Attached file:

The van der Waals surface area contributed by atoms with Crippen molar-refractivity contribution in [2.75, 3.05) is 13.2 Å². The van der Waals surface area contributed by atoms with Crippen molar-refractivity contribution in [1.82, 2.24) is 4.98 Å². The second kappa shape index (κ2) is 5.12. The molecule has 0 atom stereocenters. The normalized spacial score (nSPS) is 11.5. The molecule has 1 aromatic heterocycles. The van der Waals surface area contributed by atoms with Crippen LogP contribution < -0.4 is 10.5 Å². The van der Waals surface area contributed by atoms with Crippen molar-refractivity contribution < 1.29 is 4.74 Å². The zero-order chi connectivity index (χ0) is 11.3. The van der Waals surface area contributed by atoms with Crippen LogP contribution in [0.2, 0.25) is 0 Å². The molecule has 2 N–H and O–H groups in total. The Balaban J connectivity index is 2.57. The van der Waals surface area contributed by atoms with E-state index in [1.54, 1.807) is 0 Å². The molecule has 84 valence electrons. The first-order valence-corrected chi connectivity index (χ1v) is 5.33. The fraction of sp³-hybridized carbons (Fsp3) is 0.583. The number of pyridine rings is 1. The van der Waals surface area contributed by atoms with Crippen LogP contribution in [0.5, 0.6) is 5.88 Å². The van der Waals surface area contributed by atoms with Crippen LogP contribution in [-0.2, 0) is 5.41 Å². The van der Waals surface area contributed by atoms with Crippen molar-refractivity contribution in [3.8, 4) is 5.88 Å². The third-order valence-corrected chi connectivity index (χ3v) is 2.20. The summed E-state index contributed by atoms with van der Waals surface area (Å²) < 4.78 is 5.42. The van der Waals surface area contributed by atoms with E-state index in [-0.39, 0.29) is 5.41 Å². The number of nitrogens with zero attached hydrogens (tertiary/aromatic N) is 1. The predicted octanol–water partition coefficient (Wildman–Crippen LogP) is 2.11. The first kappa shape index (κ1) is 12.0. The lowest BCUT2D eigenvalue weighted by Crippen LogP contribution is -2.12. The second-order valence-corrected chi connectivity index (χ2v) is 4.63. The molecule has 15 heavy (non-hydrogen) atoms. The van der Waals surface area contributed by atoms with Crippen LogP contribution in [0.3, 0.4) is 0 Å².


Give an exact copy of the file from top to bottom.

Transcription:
The van der Waals surface area contributed by atoms with Crippen molar-refractivity contribution in [2.75, 3.05) is 13.2 Å². The van der Waals surface area contributed by atoms with Crippen molar-refractivity contribution in [1.82, 2.24) is 4.98 Å². The second kappa shape index (κ2) is 5.12. The molecule has 0 atom stereocenters. The normalized spacial score (nSPS) is 11.5. The molecule has 1 aromatic heterocycles. The van der Waals surface area contributed by atoms with Crippen LogP contribution < -0.4 is 10.5 Å². The van der Waals surface area contributed by atoms with Crippen molar-refractivity contribution < 1.29 is 4.74 Å². The zero-order chi connectivity index (χ0) is 11.3. The van der Waals surface area contributed by atoms with Crippen LogP contribution in [0.2, 0.25) is 0 Å². The molecule has 2 N–H and O–H groups in total. The Balaban J connectivity index is 2.57. The van der Waals surface area contributed by atoms with E-state index in [1.54, 1.807) is 0 Å². The molecule has 84 valence electrons. The first-order valence-corrected chi connectivity index (χ1v) is 5.33. The fraction of sp³-hybridized carbons (Fsp3) is 0.583. The number of pyridine rings is 1. The van der Waals surface area contributed by atoms with Crippen LogP contribution in [0.5, 0.6) is 5.88 Å². The van der Waals surface area contributed by atoms with Crippen LogP contribution in [-0.2, 0) is 5.41 Å². The van der Waals surface area contributed by atoms with Crippen molar-refractivity contribution in [3.8, 4) is 5.88 Å². The third-order valence-corrected chi connectivity index (χ3v) is 2.20. The summed E-state index contributed by atoms with van der Waals surface area (Å²) < 4.78 is 5.42. The van der Waals surface area contributed by atoms with E-state index in [-0.39, 0.29) is 5.41 Å². The number of nitrogens with zero attached hydrogens (tertiary/aromatic N) is 1. The predicted octanol–water partition coefficient (Wildman–Crippen LogP) is 2.11. The first kappa shape index (κ1) is 12.0. The lowest BCUT2D eigenvalue weighted by Crippen LogP contribution is -2.12. The second-order valence-corrected chi connectivity index (χ2v) is 4.63. The molecule has 15 heavy (non-hydrogen) atoms. The van der Waals surface area contributed by atoms with Crippen LogP contribution in [0.3, 0.4) is 0 Å².